Earlier today, actually not too long ago as I write this, Apple took the stage and talked about old and new. They outlined how many devices they've sold, and refreshed our memory on new software they first showed us earlier this year. By all accounts, today's event was supposed to be "an iPad event," but Apple’s tablets didn't make an appearance until the very end. Which shouldn't be too surprising. Apple wants to make sure the iPad family is the last thing on stage, and for good reason: a yearly refresh needs all the attention it can get.
But let's face it: Apple doesn't need help getting attention. Indeed, even before Apple's rent started today someone was telling me how much of a mistake Nokia had made in its own announcement of new products earlier the same day. "It’s all about Apple today.” And we will be seeing more Apple coverage over today’s announcement well into the rest of the week for sure.
So, how did Apple do?
If you are an Apple fan, then you probably knew what to expect and you walked away from today’s event not too surprised. At least, not in the general theme and devices. If you aren't an Apple fan, the same could probably be said for you, too. Moderate upgrades from the year prior. However, that isn't the real question. No, the real question today is whether or not anything Apple did will either draw in new (or returning) customers, or will it drive away potential buyers instead?
When it comes to the iPad, Apple made some changes that I could honestly see bringing in some new folks, but at the same time driving some away, and due totally to the biggest changes made to both the regular sized iPad, any the iPad mini.
First, the bigger of the two. It is no longer known as the iPad, or New iPad, or even the 5th-gen iPad. Now it’s the iPad Air. I'll let you sink your eyes on that a moment. The iPad Air is lighter and thinner than its predecessor, so Apple felt it made sense for the brand name change. Some folks love it, and some people hate it. (What else is new?) it is that weight change that I think could bring in some new customers, though.
The original size iPad was a good size, but it has always been heavy. Even the fourth-gen tablet was pretty heavy, although it did slim down a bit. This time around, Apple has really thinned it out, and now made their full-size tablet weigh only a pound. That's right, just 1 pound. Pretty impressive by itself, and for those who we're staying away from the iPad because it was too heavy, well, that argument has gone out the window.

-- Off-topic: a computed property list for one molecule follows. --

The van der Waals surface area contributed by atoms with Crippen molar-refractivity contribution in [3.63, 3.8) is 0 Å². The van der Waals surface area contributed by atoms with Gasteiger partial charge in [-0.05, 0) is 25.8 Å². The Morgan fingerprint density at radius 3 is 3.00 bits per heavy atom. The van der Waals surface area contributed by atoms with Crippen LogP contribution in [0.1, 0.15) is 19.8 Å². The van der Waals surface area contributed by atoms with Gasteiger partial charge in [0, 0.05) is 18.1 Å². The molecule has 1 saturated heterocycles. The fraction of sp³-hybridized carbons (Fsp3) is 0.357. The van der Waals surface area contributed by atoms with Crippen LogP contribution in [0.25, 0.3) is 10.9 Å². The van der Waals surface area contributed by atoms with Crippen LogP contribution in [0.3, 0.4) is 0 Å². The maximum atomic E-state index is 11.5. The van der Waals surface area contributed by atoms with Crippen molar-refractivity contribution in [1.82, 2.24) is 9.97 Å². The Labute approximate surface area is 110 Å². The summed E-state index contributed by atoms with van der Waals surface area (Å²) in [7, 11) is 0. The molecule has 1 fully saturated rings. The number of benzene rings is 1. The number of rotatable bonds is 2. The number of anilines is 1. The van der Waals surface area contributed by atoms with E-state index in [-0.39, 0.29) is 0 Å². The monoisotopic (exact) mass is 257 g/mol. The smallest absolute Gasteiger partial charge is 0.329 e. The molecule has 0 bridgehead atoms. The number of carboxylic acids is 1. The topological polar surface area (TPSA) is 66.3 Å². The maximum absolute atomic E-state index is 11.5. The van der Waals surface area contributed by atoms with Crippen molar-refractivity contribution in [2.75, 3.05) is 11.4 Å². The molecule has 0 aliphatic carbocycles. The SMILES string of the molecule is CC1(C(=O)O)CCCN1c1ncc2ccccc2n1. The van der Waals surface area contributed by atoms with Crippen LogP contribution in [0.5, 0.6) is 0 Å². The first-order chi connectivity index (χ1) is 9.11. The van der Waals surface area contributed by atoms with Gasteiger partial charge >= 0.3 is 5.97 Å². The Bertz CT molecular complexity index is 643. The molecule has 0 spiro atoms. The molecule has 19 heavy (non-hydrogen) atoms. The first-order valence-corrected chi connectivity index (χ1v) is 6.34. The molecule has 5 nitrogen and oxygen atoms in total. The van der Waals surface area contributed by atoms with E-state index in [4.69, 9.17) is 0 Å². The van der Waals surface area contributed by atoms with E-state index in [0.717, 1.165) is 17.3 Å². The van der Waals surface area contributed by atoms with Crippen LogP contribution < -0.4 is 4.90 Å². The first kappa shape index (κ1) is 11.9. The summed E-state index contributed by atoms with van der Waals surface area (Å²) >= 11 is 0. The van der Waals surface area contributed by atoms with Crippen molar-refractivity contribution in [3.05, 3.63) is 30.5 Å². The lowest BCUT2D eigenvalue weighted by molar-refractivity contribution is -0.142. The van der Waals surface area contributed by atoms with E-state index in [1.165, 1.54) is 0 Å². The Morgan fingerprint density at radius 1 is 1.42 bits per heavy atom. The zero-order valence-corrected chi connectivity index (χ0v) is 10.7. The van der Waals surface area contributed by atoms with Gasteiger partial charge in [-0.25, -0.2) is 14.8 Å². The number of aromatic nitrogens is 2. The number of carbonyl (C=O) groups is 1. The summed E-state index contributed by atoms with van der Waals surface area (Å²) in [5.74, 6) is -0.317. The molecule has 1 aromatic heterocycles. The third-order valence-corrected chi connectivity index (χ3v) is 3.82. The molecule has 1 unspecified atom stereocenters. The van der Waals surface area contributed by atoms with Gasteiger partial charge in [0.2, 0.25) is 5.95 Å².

And then there is the iPad mini successor. It isn't the iPad mini 2, though. Instead, Apple decided to call it the iPad mini with Retina display. So, as you can guess, the iPad mini now comes equipped with Apple's “magical” display. (It has the same amount of pixels as the iPad Air, so that is worthwhile.) That’s the good news. Unfortunately, the bad news is tied to the good.
With the upgrade to Retina, the iPad mini with Retina display also got a bigger price tag. Last year's model started at $329 for the 16GB version with Wi-Fi-only. This year? $399. It isn't a big increase in price, no, but the iPad mini was praised for its "low" tag when it launched last year. That won't be the case this time around, especially with the major competition priced way, way lower.
Especially for the Cellular-connected options.
Don't get me wrong, I'm sure the iPad mini with Retina display is still going to sell like hotcakes, but I'm a little disappointed it saw a price hike of any kind. That 16GB Wi-Fi + Cellular model is . . . I'm just not sure if I'm going to pull the trigger on that. Not even if I trade in the current tablet. But, who knows.
Where do you stand on Apple's new tablets? Are you going with the iPad Air or the iPad mini with Retina display? Or are you going a different route altogether? Let me know.